The history of the printed t-shirt

An old man decorating white fabric with block printing technique.

1 – The history of the t-shirt (a brief resume)

The humble undergarment
T-Shirt, or simply tee: the unisex garment made normally of light fabric, typically cotton in a jersey knit. The “T-Shape” of its body and short sleeves gave it its name.
Did you know that t-shirts were undergarments? Named union suit, this one-piece underwear was cut into the separated top and bottom garments, with or without buttons. Miners and stevedores adopted the t-shirt as the clothing of choice for work, in the lates of the 19th century.
The t-shirt creation
The very first t-shirt – a slip-on, and buttonless version of the top of the union suit – dates back to somewhere in between 1898 and 1913 when the US Navy began to issuing them as undergarments.
These were crew necks, short sleeves, white cotton garments to be worn under the uniform. The creation of the t-shirt just happened!
Popular with sailors and marines who started to remove their uniform jackets and wearing only the undershirt when in tropic climates, they soon became the undergarment of choice for workers in various industries and farmers.
Cheap, with an easy fit and, easy to clean, the t-shirt became the favorite garment for young boys.  Later on, t-shirts would be available in different patterns and in assorted colors.
The Marlon Brando effect
Worn during the Great Depression as a default garment by farmers or ranchers,  during the WW II when soldiers started to combine them with their uniform trousers as casual clothing, it was only in 1950 when it exploded.
After Marlon Brando wore a t-shirt on the movie A Streetcar Named Desire, the t-shirt became a fashion and outwear garment.
In the 60s the t-shirts gained popularity to self-expression as well for protests,  advertisements, and souvenirs.
T-shirts are among the most worn garments of clothing used today. They came in different designs, colors, and fabrics and are available in crew-neck and v-neck. And everyone has one of them. Including you!

2 – A short overview on the history of textile printing

We can define that textile printing is the process of applying patterns or designs is certain parts of fabrics and cloth.
In printing, wooden blocks, stencils, engraved plates, rollers, or silkscreens can be used to place colors on the fabric

Perhaps the most ancient technique would be woodblock printing. Largely used in Asia. And having its origins probably in China. Printed cloth examples found, dated before 220 AD!!!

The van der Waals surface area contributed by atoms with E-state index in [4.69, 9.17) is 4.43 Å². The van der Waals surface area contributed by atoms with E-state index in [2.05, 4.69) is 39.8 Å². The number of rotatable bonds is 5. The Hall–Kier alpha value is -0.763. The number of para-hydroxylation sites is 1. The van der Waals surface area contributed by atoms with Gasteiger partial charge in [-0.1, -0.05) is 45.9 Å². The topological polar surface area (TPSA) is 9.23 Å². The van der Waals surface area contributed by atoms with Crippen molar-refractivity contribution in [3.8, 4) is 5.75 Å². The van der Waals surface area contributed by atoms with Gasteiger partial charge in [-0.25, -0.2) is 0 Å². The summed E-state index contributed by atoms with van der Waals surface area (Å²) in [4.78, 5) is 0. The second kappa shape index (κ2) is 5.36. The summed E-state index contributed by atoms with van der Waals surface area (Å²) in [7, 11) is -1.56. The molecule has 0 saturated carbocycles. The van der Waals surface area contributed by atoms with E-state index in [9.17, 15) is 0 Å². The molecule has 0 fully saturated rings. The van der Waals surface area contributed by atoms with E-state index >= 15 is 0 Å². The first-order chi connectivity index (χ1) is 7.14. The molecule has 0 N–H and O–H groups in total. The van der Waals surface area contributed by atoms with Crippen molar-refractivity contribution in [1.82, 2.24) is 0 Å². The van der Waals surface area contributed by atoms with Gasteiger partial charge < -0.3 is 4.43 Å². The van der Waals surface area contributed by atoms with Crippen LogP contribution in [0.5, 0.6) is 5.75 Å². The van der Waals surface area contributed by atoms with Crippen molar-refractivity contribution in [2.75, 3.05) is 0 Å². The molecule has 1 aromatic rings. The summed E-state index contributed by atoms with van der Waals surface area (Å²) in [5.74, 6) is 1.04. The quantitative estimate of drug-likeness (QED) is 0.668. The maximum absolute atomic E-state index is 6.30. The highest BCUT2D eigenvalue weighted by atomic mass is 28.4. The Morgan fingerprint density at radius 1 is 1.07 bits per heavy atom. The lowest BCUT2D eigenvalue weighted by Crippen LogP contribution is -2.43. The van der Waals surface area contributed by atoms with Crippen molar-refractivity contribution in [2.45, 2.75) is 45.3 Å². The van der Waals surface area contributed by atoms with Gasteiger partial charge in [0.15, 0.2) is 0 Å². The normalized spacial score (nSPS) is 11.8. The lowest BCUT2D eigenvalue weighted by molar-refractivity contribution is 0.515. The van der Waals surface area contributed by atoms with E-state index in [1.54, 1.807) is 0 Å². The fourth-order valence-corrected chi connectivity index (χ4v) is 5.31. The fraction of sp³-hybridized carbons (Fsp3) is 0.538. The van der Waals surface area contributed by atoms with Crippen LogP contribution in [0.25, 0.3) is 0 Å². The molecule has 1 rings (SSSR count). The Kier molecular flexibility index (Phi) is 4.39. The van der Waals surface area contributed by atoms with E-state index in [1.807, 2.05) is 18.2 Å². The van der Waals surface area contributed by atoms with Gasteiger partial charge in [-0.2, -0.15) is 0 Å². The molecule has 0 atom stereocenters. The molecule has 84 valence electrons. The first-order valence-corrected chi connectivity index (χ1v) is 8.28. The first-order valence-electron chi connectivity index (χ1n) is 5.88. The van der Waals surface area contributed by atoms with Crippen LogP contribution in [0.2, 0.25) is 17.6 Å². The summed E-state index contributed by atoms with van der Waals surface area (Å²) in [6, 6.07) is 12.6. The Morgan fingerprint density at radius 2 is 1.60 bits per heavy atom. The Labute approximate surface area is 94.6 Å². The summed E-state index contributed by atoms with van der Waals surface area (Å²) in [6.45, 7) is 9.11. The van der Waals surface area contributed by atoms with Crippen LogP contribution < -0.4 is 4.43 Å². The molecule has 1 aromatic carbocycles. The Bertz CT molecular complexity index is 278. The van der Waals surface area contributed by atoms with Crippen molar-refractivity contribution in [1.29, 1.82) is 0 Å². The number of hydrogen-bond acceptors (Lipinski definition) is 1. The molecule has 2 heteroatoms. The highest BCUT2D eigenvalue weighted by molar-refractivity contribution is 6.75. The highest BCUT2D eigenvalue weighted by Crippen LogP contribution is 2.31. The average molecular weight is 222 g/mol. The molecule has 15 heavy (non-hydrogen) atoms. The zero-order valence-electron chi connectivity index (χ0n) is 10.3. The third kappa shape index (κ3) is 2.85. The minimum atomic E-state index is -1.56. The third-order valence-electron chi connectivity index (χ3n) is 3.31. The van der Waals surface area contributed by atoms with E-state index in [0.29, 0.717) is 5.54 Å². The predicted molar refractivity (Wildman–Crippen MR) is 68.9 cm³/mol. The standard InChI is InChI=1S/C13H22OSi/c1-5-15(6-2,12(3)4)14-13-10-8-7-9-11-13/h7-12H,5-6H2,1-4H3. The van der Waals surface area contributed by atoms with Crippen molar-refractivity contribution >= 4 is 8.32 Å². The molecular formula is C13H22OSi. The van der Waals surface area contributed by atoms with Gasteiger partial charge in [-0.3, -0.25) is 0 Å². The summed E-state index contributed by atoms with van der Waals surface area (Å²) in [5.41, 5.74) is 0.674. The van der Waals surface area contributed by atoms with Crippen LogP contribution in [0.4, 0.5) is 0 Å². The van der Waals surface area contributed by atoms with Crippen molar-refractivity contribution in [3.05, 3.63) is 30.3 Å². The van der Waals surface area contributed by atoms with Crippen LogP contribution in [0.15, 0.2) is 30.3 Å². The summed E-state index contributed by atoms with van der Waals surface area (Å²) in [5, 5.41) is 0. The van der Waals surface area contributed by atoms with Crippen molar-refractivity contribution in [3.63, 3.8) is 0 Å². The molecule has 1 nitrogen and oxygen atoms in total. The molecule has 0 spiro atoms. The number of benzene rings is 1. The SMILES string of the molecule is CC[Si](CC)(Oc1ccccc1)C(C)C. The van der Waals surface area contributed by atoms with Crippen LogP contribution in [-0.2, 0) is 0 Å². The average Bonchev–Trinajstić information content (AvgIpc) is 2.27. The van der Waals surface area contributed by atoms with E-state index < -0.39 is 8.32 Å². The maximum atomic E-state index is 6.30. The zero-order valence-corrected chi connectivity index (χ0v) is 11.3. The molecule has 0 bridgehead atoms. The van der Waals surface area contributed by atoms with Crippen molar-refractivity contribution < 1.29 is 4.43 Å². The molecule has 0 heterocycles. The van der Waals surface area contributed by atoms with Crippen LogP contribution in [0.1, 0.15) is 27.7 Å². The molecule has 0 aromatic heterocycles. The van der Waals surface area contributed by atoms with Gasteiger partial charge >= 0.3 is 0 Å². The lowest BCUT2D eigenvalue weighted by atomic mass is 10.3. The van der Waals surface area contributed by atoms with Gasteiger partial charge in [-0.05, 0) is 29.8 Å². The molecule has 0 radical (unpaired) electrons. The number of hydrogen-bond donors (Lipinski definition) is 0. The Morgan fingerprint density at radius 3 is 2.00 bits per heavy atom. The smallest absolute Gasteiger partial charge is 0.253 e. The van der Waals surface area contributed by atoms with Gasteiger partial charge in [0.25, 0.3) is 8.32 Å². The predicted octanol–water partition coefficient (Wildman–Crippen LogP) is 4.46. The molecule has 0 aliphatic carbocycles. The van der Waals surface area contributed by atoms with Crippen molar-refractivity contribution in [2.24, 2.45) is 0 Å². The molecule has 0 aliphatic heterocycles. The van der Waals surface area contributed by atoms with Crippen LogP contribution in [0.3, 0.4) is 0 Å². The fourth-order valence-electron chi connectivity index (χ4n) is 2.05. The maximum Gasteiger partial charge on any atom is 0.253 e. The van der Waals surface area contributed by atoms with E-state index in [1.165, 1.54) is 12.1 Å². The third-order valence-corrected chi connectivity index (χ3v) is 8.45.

In Europe, textile printing was introduced via the Islamic world, about the 12th century and widely used. Mainly for decorative purposes, like wall-hangings.

According to Printd (The History of Printed T-shirts. 2019) “The roots of printed t-shirts go back to ancient China. The technique of screen printing was developing sometimes during the Song Dynasty in 960-1279 A.D.”

Printed t-shirts became so popular that everyone is wearing one nowadays. It became so easy to print one, due to the innovations in printing techniques and with the advent of the internet that anyone can create their own design and produce a printed t-shirt, even at home.


3 – Modern printing methods:

Printing techniques, on traditional textiles, can be categorized into five styles:

  • Direct to garment printing: Its a process of printing directly on the t-shirt, using special inkjet technology.
  • Screen printing: This technique uses a mesh to transfer the ink on a t-shirt.  Its also called serigraphy.
  • Sublimation printing: Also known as dye sublimation printing, is a printing method that uses heat to transfer images onto materials. Sublimation is a chemical process where a solid turns into a gas without going through a liquid stage.
  • Transfer printing: Or, heat transfer printing, the pattern is printed on paper with selected dyes, then the paper is applied on the t-shirt. A heat press transfers the print into the t-shirt.
  • Discharge printing: Very similar to screen printing, but instead of normal inks,  a bleaching agent is printed onto a previously dyed t-shirt to remove some or all of the color. Also called extract printing.